Here’s where a UPS comes to help.
Also known as a battery backup, an Uninterruptible Power Supply (UPS) doesn’t allow your devices to shut down suddenly in case of power failure.
When a power outage occurs, the UPS ensures your connected devices don’t experience any interruptions by working off the battery.
You may not be able to use it for a long time since the battery will eventually die, but it gives you some time to switch to another power source or save your data and shut down your devices normally.
You should know that a UPS can’t be a sole source of power for a long time, such as during an extended blackout or a natural disaster.
How Do You Choose A Suitable UPS?
There are different kinds of technology used in UPS devices.
Standby constantly monitors the current to find inconsistencies in the most basic way.
It switches to battery when it detects a power surge or outage.
This way, your devices will continue operating on battery without any interruption in power.
This type of UPS is suitable for basic computers, security systems, consumer electronics, and POS systems.
Line-interactive corrects minor electricity fluctuations such as surges or drops but doesn’t switch to battery.
It uses an autotransformer to regulate such fluctuations.
It’s a solution to long-term electrical problems by stabilizing the current and provides power during blackouts and brownouts.
Consumer electronics, home theater devices, gaming systems, and PCs can use this model of UPS.
A double-conversion UPS ensures your devices have access to consistent power whether there are fluctuations or not.
Operating on isolated DC power, it converts AC power to DC and changes it back to AC.
When you plug a device into an online UPS, it isolates the device from the wall power by constantly filtering the power through its battery system.
This way, you can make sure the device never gets an interruption, even for a millisecond.
Since it doesn’t need to switch to battery and DC power, it has no transfer time, leading to high efficiency.
Also referred to as online TPS, this type of UPS is perfect for mission-critical IT devices, high-end servers, advanced network installations, and data center equipment.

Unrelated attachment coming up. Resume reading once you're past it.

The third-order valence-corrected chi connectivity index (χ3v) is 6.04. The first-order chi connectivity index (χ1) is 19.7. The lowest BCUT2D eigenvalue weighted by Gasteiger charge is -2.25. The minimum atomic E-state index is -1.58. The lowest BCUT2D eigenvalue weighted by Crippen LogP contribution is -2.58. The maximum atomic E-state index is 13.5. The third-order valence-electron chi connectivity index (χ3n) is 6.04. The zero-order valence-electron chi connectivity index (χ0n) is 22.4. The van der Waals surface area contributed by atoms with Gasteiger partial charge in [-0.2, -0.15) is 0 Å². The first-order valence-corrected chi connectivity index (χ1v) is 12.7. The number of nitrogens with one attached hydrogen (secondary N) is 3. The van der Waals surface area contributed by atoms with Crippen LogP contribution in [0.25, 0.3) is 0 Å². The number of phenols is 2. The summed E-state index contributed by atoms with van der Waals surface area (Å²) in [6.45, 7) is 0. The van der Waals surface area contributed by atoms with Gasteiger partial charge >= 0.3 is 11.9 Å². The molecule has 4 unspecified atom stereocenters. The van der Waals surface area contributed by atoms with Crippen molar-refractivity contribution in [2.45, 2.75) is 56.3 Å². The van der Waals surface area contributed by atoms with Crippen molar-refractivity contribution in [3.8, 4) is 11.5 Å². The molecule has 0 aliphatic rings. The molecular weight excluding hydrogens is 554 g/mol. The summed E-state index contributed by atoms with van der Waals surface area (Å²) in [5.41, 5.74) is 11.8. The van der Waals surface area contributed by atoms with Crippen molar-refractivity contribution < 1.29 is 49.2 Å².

It’s the most expensive type of USP because it needs more complicated circuits.
In addition to the type of technology suitable for different devices, UPS manufacturers clearly state that users shouldn’t connect their devices to certain equipment.
For example, CyberPower says that using their products with high-drain devices and medical and aquatic equipment will void the warranty.
Plus, laser printers, paper shredders, copiers, vacuums, and curling irons also void the warranty.
Other essential considerations in picking the right UPS are the number of outlets, displays, and fans.
For example, the number of outlets depends on the number of devices you need to connect to the UPS.
UPS units feature both on-battery and off-battery outlets.
Some UPS units are specific to modems and routers because these devices need ports for coax and ethernet cables.
Some of the higher-end UPS units come with replacement batteries to use when the battery fails.
When you want to choose a UPS, you should consider all these factors.
Power Strips Versus Surge Protectors
A surge protector and power strip may look exactly like each other.
Both provide more outlet options to plug different devices into them.
However, unlike a surge protector, a power strip doesn’t protect against power surges.
If you don’t use a UPS to protect your devices, the choice between a power strip and a surge protector leans towards the latter.
You don’t want to damage your devices due to power fluctuations because you can’t predict when they happen.
A power strip is just like a wall outlet, only looking different.